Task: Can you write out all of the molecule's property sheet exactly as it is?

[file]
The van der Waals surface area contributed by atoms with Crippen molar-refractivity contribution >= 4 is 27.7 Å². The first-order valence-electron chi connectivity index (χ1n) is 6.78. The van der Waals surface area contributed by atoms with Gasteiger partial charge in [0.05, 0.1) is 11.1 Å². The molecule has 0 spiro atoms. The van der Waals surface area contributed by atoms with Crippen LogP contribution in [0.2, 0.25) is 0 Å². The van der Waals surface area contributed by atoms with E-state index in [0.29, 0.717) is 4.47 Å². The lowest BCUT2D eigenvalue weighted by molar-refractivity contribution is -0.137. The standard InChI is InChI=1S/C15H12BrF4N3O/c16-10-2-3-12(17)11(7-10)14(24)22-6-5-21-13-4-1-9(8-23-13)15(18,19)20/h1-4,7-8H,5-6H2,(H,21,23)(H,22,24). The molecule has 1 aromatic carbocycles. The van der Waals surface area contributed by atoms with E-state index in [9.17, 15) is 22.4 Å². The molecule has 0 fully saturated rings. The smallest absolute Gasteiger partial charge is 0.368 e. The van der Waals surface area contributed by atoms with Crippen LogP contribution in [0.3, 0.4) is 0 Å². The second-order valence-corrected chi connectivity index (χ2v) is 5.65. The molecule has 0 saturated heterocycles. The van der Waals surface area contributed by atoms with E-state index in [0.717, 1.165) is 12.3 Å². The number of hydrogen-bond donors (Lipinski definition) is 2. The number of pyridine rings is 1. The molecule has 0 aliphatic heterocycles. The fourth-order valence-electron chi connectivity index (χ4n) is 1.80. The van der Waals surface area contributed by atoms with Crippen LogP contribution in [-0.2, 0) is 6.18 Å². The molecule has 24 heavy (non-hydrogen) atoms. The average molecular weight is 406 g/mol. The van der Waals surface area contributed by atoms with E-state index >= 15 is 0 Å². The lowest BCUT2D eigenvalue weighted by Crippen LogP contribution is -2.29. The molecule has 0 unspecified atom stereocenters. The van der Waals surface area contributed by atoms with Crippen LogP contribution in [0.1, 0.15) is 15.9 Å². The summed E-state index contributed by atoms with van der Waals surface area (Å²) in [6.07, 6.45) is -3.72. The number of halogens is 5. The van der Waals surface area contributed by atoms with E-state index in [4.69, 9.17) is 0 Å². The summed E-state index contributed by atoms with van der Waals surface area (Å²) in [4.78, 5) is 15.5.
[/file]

The van der Waals surface area contributed by atoms with Crippen molar-refractivity contribution >= 4 is 27.7 Å². The first-order valence-electron chi connectivity index (χ1n) is 6.78. The van der Waals surface area contributed by atoms with Gasteiger partial charge in [0.05, 0.1) is 11.1 Å². The molecule has 0 spiro atoms. The van der Waals surface area contributed by atoms with Crippen LogP contribution in [0.2, 0.25) is 0 Å². The van der Waals surface area contributed by atoms with E-state index in [0.29, 0.717) is 4.47 Å². The lowest BCUT2D eigenvalue weighted by molar-refractivity contribution is -0.137. The standard InChI is InChI=1S/C15H12BrF4N3O/c16-10-2-3-12(17)11(7-10)14(24)22-6-5-21-13-4-1-9(8-23-13)15(18,19)20/h1-4,7-8H,5-6H2,(H,21,23)(H,22,24). The molecule has 1 aromatic carbocycles. The van der Waals surface area contributed by atoms with E-state index in [9.17, 15) is 22.4 Å². The molecule has 0 fully saturated rings. The smallest absolute Gasteiger partial charge is 0.368 e. The van der Waals surface area contributed by atoms with Crippen LogP contribution in [0.3, 0.4) is 0 Å². The second-order valence-corrected chi connectivity index (χ2v) is 5.65. The molecule has 0 saturated heterocycles. The van der Waals surface area contributed by atoms with E-state index in [0.717, 1.165) is 12.3 Å². The number of hydrogen-bond donors (Lipinski definition) is 2. The number of pyridine rings is 1. The molecule has 0 aliphatic heterocycles. The fourth-order valence-electron chi connectivity index (χ4n) is 1.80. The van der Waals surface area contributed by atoms with Crippen LogP contribution in [-0.2, 0) is 6.18 Å². The molecule has 24 heavy (non-hydrogen) atoms. The average molecular weight is 406 g/mol. The van der Waals surface area contributed by atoms with E-state index >= 15 is 0 Å². The lowest BCUT2D eigenvalue weighted by Crippen LogP contribution is -2.29. The molecule has 0 unspecified atom stereocenters. The van der Waals surface area contributed by atoms with Crippen LogP contribution in [0.1, 0.15) is 15.9 Å². The summed E-state index contributed by atoms with van der Waals surface area (Å²) in [6.07, 6.45) is -3.72. The number of halogens is 5. The van der Waals surface area contributed by atoms with E-state index in [4.69, 9.17) is 0 Å². The summed E-state index contributed by atoms with van der Waals surface area (Å²) in [4.78, 5) is 15.5.